Last year was one many Georgia tomato growers won’t quickly forget, when whiteflies swarmed over their fields and left a destructive virus to ravage their crop.

Having discovered firsthand the consequences of being unprepared for tomato yellow leaf curl virus, growers are turning to University of Georgia scientists to find solutions.

Researchers at the University of Georgia are working to find out more about the insect that transmits the virus, as well as some solutions that will give growers a marketable crop.


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After Georgia growers began finding tomato yellow leaf curl virus in their field several years ago, many have begun spraying every week to reduce the whitefly populations and prevent virus transmission.

Unfortunately, says Rajagopalbabu Srinivasan, a research entomologist with the University of Georgia, spraying often reduces the whiteflies’ natural enemies and increases the populations of the pest.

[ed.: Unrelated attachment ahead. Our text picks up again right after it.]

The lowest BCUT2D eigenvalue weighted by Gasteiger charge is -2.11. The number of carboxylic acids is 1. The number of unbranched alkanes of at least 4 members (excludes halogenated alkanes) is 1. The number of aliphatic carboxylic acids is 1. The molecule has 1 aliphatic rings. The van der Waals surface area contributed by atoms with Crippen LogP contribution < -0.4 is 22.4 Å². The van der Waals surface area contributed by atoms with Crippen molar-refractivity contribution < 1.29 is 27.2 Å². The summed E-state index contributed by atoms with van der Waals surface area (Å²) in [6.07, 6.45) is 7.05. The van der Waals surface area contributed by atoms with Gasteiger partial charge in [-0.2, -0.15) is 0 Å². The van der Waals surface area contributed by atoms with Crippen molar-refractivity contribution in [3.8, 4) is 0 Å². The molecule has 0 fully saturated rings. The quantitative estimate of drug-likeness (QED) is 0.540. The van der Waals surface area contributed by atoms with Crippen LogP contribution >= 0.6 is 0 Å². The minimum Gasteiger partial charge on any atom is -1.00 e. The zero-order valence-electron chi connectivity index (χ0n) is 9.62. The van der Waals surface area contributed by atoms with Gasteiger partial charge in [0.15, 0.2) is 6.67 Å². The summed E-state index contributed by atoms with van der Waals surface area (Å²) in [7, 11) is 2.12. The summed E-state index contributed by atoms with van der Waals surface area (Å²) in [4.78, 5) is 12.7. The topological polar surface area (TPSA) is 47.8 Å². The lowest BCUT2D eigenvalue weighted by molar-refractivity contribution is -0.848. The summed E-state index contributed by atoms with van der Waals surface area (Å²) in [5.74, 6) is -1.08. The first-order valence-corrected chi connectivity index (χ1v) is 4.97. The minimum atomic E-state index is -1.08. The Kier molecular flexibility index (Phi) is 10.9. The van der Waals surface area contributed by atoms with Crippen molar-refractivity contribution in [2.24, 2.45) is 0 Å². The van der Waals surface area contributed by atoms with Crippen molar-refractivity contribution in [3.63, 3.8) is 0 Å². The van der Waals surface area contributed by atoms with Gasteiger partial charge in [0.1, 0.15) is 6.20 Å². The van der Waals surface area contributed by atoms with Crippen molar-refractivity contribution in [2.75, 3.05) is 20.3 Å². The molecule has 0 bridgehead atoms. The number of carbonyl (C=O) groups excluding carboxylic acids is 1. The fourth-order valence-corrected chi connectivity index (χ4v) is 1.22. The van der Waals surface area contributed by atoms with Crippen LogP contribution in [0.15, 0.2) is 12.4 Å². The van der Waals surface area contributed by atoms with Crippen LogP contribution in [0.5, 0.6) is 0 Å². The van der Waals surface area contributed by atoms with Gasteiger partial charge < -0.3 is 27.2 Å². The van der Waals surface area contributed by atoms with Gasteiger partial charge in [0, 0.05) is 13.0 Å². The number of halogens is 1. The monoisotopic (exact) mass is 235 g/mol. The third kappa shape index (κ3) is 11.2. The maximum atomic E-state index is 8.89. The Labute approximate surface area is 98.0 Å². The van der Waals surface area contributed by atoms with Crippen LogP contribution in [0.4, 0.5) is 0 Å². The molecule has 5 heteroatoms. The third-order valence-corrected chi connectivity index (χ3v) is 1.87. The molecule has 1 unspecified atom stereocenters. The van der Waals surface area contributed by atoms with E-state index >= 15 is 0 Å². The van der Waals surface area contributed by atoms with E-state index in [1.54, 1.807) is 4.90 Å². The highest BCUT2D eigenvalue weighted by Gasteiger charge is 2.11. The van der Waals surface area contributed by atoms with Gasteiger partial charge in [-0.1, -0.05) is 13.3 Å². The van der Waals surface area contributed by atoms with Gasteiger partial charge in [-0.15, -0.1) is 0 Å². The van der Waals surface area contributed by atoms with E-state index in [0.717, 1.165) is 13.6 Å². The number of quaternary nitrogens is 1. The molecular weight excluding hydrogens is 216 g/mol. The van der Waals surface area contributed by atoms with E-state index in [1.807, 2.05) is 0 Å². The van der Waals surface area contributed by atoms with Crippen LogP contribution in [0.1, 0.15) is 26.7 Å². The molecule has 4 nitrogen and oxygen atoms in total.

“Whiteflies have natural enemies, but the sprays are wiping them out,” he says.

“The whiteflies survive the sprays better than their natural enemies. Some whitefly populations are also developing resistance to commonly used insecticides such as imidacloprid.”

Part of the solution, says Srinivasan, is to plant varieties that are resistant to the virus. Growers have had access to several resistant tomato varieties since the early 21st century, but most growers prefer not to grow them.

“Resistant varieties are grown on less than one-third of the tomato acreage in Florida,” he says. “They don’t produce the beautiful tomatoes of the susceptible varieties, and the shelf life isn’t as long.”

But a crop of tomatoes from a resistant variety is better than no crop from a susceptible variety, Srinivasan says.